Quote:
Originally Posted by Phil Rhodes
Hm, didn't think so.
Are you sure you've actually tried a desktop Linux distribution any time in the last five or so years?

Also, I'd be very interested to see a cite for the "vast number of bugs" in the OS - especially one which compares and contrasts the bugs found in Linux to those found in Windows or MacOS.
Xtrafresh 5th February 2009, 14:16 Quote
Quote:
Originally Posted by perplekks45
Hmmm...shiny! I might like it, have to see it in action though.

@ Xtra: Why not run 7 on the tablet? Or is it work-related?
I'm gunna switch to 7, yes. It's a personal/work thingy, but i do all my work on a stick, so that's fine :)

I have 7 installed on my main rig atm, and I just haven't gotten around to puttig it on my lappy too. However, i'd really like to explore the Linux realm, if only to know what's out there. This Mini-Mi might be just the thing :)
War-Rasta 5th February 2009, 14:43 Quote
Looks pretty good. I'd definitely like to have this if I had a netbook.
Phil Rhodes 5th February 2009, 14:43 Quote
Quote:
DVD and MP3 playback - yes, with the one-click installation of codecs.

One click? The version of mplayer that comes with ubuntu doesn't even support h.264 playback, for crying out loud, and if you try and install a new one, you'll end up with exactly the same thing again unless you hack complex code strings into random text files. It's dismal, it's almost as if they're going out of their way to make it needlessly complicated and techy just to make a point.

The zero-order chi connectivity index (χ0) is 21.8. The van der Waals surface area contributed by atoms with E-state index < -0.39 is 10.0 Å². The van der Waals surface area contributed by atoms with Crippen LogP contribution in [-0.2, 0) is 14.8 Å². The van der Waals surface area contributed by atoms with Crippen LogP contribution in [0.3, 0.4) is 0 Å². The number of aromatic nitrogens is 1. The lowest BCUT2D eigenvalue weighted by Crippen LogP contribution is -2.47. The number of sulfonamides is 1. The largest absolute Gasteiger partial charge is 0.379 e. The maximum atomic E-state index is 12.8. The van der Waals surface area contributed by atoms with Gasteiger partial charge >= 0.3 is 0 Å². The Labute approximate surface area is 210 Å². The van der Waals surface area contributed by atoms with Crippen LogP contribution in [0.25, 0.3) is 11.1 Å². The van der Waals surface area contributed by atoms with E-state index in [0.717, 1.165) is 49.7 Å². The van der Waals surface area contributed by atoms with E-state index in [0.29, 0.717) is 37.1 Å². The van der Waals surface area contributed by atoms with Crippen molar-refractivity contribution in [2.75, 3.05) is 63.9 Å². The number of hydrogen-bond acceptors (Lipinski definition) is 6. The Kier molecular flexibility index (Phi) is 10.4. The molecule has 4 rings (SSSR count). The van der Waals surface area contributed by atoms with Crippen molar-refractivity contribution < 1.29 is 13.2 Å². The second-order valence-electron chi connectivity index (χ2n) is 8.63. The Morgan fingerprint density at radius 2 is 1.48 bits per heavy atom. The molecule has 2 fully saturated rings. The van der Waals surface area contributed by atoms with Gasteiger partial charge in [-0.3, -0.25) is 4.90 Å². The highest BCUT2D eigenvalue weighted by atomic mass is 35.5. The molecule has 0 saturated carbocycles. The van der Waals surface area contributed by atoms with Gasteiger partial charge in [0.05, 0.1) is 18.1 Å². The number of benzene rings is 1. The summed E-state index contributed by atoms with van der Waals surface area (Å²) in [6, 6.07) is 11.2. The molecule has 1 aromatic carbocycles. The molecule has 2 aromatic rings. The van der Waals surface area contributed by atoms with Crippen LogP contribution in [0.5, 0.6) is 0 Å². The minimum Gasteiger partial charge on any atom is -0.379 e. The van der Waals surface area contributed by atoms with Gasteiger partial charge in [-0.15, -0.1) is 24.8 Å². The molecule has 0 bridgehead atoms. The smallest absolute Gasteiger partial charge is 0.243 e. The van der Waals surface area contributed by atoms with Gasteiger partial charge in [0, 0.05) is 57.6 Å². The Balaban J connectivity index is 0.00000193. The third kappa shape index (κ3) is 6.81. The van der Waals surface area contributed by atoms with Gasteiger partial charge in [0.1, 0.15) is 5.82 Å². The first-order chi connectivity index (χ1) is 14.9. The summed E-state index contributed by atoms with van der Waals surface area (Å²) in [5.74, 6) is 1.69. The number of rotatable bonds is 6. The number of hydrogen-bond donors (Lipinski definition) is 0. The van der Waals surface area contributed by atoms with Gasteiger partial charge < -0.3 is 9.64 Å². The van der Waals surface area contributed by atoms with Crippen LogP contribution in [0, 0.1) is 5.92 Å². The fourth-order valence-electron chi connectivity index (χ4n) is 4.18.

Quote:
File and print sharing - yes, with Mac, Windows, and Linux/Unix clients and servers.

Doesn't seem to work over wifi at all, and is strictly windows-to-linux otherwise; I have never known sharing a windows-hosted printer to a linux client to work, ever. The Samba people on Freenode tell me all these things are due to known bugs, most of which have been extant for years. Nobody seems worried about it.
Quote:
Automatic mounting of USB devices - yes.

Doesn't work for me. Won't automount USB hard disks, won't mount USB compactflash dongles under any circumstances. Doesn't even seem to appreciate that PCMCIA-to-compactflash adaptors exist.
Quote:
Sane and reliable display configuration - yes.

Perhaps for one display. For more than one display, or for any circumstance where you want to do something even vaguely hardware-related like cloning or spanning over multiple displays, fugheddaboudit. It's not even that clever under Ubuntu Eee, which is supposed to have been specifically engineered for the hardware!
Quote:
WiFi settings that aren't constantly forgotten - yes.